Your customer service department is a great opportunity to connect with customers, help them solve problems, and show how much you care. When you get this right, it can bring rewards for many years to come.
Training your customer support team is equally, if not more important than training your marketing or sales teams. It’s this service experience that resonates with your customers and can help to inspire great reviews and the best kind of word-of-mouth advertising.
Happy customers come from excellent service and are your best advocates – even better than your most talented marketers. For this reason, it’s vitally important not to think of your support team as a mere afterthought.
Many companies drastically underestimate the importance of onboarding when they hire new employees. So much so, according to a recent Harvard Business Review study, 22% of companies have no formal onboarding program at all, while 49% only have a partial process.
It’s easy to see that unsuccessful onboarding can create stress amongst new employees, as well as resulting in them feeling disconnected from the rest of the team which leads to less productivity. This can result in your employees looking for work elsewhere.
So why it is important to make sure you have a great customer service agent on the boarding process? Let’s take a look below and find out.
According to recent studies, 74% of people still contact customer service by phone, so making sure your agents are the best they can be in terms of their onboarding and training is vital to remain competitive.
In a competitive, customer-centric culture, onboarding can give your business the edge it needs to reduce customer churn for maximum profitability. it is fundamental to providing excellent customer service and customer retention.
In this article, we’ll cover 9 of the most important points when developing your stellar customer service onboarding strategy. We’ll include best practices to keep your customer relationships at their peak and future proof.
Before we start delving deeply into 9 of the best customer service onboarding strategies, let’s take a look below at the kinds of skills your agents will need to develop.
So now we’ve seen the importance of onboarding your customer service agents ensure they’ll help to retain those all-important customers to your business, let’s start with looking at your brand…
Only 32% of organizations communicate their core values to candidates and new employees, which can sometimes lead to a higher turnover of staff, especially in the crucial first 3 months. To ensure you are doing all you can to let your new hires have a complete overview of your brand’s core mission and ethos.
Give employees a more meaningful introduction to workplace culture. This can start before day 1 of the onboarding process where you can begin to lay foundations. Giving your employees meaningful time spent with influencers and important leaders right across the company.
Make sure you spend some time sharing the values of your team and encourage your leaders to reflect on this before chats with new starters about any key training areas.
Make sure you provide training on all the important cultural aspects of the organization and describe the key ways in which the company ticks. Help your new hires to understand the key skills and values needed to succeed in the company and make some space in your onboarding program for them to reflect and focus on those values.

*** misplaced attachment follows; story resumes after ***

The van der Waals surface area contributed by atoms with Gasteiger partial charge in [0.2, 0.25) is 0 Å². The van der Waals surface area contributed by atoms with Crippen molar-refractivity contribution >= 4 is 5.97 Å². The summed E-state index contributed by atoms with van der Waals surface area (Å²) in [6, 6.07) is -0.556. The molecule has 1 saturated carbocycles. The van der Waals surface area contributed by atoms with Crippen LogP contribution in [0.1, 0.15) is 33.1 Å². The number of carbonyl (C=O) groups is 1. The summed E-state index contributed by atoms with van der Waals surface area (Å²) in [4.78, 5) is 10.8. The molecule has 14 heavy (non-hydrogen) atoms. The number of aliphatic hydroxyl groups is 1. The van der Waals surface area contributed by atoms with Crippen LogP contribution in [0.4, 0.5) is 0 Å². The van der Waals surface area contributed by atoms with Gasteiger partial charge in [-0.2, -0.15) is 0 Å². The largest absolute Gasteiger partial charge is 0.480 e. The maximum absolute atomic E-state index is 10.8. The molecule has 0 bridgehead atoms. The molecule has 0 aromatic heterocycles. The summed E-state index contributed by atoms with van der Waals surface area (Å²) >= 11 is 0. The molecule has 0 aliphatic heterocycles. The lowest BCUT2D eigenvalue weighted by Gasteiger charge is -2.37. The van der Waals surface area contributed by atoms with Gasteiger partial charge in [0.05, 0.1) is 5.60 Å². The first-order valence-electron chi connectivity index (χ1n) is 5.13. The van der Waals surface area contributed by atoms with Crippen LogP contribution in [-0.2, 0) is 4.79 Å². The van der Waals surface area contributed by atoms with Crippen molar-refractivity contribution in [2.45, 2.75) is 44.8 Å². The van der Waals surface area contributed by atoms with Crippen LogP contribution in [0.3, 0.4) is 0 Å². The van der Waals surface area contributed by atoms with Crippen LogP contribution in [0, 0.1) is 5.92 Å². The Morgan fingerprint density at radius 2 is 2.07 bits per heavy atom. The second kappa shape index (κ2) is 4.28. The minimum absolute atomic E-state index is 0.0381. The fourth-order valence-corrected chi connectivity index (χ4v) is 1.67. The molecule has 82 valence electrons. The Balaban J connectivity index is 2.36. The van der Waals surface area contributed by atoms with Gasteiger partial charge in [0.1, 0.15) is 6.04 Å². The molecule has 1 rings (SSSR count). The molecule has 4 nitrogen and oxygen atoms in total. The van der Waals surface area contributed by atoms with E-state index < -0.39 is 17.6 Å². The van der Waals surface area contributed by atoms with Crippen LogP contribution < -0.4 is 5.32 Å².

By inviting new customer service agents into the heart of your organization, it will ensure they grow into valued employees over time whether or not they have the main part to play in the organization or otherwise.
How to keep team leaders engaged is a much talked about topic in HR departments, regarding new starters in support roles. In order to create an effective employee journey, the input of leaders is essential. Try and ensure they are able to get involved at all levels with new starters by removing any undue process or red tape.
There are many activities you can do to keep every manager ‘in the loop’ and engaged with the new starter’s journey. Assigning your team leader some tasks and deadlines within the onboarding process. This could be as simple as leaving a welcome message for them.
It’s vitally important that not only HR, but also other employees, teams, and departments should be involved in the onboarding process of your new customer service agents.
Every team has a significant impact on a new hire’s engagement. For example, the line manager may be an employee’s main point of contact, but it is likely that they will also benefit from access to HR for company policy and payroll-related queries and IT for access to the correct tools and equipment.
For this reason, it’s important that all internal stakeholders have proper access and transparency into the onboarding process, along with a clear outline of what their tasks are. This can be a big ask for busy professionals, so consider automating those tasks.
According to experts, 61% of the best onboarding businesses involve managers in all aspects of new hires. Make sure your company follows that lead.
By including managers in the process rather than just simply relying on HR you can ensure that best practices for onboarding are followed.
If managers understand what employee onboarding involves, it will have a real positive effect on engagement and increase staff retention. Most managers will completely understand this.
Communication from the team leader is essential before day one. From the time the new starters set foot in your organization, it’s critical for new employees to begin building a rapport with their manager.
Make sure that there is great two-way communication between your HR department and managers of your new customer service hire.